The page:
Mexico as Muse: How I Got My Groove Back in Guanajuato.


Outdoor cafes front the Basílica at Plaza de la Paz in the colorful city of Guanajuato, Mexico, a UNESCO World Heritage Site.

Feeling disoriented and breathless after a long travel day and wheeling our suitcases up the steep stone Callejón (pedestrian street), we knocked on the rustic wood door of the rental house and hoped that the housekeeper would be there to greet us as planned.

I was jet-lagged from the trip but, even more, I was emotionally exhausted. My husband, Hank, and I had returned to the States, after more than three years of living abroad, to attend a family wedding and ended up postponing our travels for the next five months due to a series of events that had left us reeling. This was our first foray abroad since then and I hadn't realized how tense I was until a woman with a kindhearted smile and a cheerful yellow apron opened the door and I felt a wave of relief flood through me. The intensity of the emotion startled me. 

Bienvenidos. I’m Vale. Come in. Let me help you,” she said with the hospitable warmth I’ve come to associate with Latin America. Vale looked to be in her forties and had an exuberant, singsong voice that reverberated through the narrow, three-story house and seemed to match the cheerful mood of its yellow, orange and green walls. 

I marveled at her innate generosity as Vale settled us into the house showing us the hot water heater on the terrace, where the gas tanks were, how to operate the washing machine and where to find extra light bulbs— and was touched by how quickly she made us feel at home.

I had never been to Guanajuato before and was enchanted by the beauty of its tree-lined plazas, the brightly painted houses that tumble down steep mountainsides, and the elegant mansions with wrought iron balconies and pots of geraniums that I’d caught glimpses of as the airport taxi navigated its way through a maze of subterranean roadways to deliver us to Plaza Cantarranas, the leafy square at the base of the hill that climbs to our temporary home.

Our arrival on the first of November coincided with El Dia de los Muertos (The Day of the Dead), one of Mexico’s most celebrated holidays, a festival of remembrance in a culture that savors and honors the memory of its deceased. We unpacked our few belongings— the clothing (layers for any season), electronics (cameras, laptops, portable hard drives, etc.) and various sundries that comprise our nomadic travel kit—and headed to town to check it out.

Following a labyrinth of narrow alleys and stairways, we made our way down to the Jardín de la Unión, Guanajuato’s main square and communal living room. The sun was shining. A brass band played in the gazebo. Families filled the plaza’s cafes and benches and walkways with a casual intimacy of generations and an uninhibited affection that I admired and secretly envied. Beyond my marriage, that sense of attachment, that familial bond, was foreign to me and a rift I struggle to reconcile with my independent nature. Seeing those children, as they chased pigeons and imagination, secure in the visceral tenderness of family and community, however, I understood how seductive those bonds could be, how connected they can make you feel and the satisfaction that one could derive from feeling so rooted.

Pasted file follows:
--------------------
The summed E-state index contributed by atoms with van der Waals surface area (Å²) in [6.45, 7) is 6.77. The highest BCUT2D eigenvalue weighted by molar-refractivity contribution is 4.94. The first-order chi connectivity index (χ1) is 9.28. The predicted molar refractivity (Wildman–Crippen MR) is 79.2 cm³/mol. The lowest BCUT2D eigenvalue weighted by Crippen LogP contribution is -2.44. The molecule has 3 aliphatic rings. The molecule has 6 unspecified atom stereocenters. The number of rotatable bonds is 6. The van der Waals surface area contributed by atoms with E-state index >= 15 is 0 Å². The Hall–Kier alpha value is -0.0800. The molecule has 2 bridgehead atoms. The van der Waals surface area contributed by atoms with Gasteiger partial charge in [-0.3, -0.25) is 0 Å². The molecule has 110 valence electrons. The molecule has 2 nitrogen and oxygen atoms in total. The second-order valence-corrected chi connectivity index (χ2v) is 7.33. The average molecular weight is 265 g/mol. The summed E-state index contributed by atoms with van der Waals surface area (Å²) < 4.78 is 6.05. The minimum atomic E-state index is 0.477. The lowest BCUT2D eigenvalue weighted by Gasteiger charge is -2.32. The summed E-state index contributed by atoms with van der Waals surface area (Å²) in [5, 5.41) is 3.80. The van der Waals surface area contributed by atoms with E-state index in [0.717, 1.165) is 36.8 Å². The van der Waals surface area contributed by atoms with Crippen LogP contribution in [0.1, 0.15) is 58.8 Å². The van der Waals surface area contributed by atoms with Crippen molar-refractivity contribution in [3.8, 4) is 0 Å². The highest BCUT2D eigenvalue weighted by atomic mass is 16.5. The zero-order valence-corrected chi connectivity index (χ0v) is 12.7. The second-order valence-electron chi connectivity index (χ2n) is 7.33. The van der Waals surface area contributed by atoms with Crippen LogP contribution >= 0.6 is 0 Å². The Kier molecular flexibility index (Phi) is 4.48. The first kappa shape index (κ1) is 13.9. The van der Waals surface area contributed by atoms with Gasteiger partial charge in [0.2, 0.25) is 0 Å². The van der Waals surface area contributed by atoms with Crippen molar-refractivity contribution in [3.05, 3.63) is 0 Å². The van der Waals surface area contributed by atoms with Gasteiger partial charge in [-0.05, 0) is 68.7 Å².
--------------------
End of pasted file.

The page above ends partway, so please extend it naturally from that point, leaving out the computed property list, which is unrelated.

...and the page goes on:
Flower petals carpet the streets on Day of the Dead (Dia de los Muertos) in Guanajuato, Mexico.

“You’re unusually quiet,” Hank said, with a friendly, warm smile as he took my hand in his. “I thought you’d already be campaigning to move here,” he teased, referencing my inclination to declare, soon after our arrival somewhere new, a desire to settle down and stay

A great gust of gratitude for my husband, with his special ability to permeate sadness with humor, blew away my melancholy and brought me back to the present, to the music, the joy, the colorful flower petals that carpeted the streets. 

I write this three weeks later. Through the most ordinary activities, buying fresh papaya at the market, for instance, or lingering over coffee with Hank, or writing at the simple pine desk at the top of the third-floor stairs that has become my office, life is transformed. I am energized with a sense of curiosity and possibility that has me writing and photographing again for the sheer pleasure of it. I don't know exactly what happened, but between the sunshine, the color, the snug comfort of Hank's love and the mischievous influence of Mexico, Guanajuato has unfurled my soul like a loosely wrapped tamale and I couldn't be more grateful. 

What about you? Do you have a favorite destination that inspires you? Use the comments below to share. I'd love to add your recommendations to our wish list.

See more of my Guanajuato iPhoneography at SmugMug. 


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Ellen Barone has been creating words and images for travel and tourism since 1998. She co-founded and publishes the travel blog YourLifeIsATrip.com and is currently at work on her first book "I Could Live Here".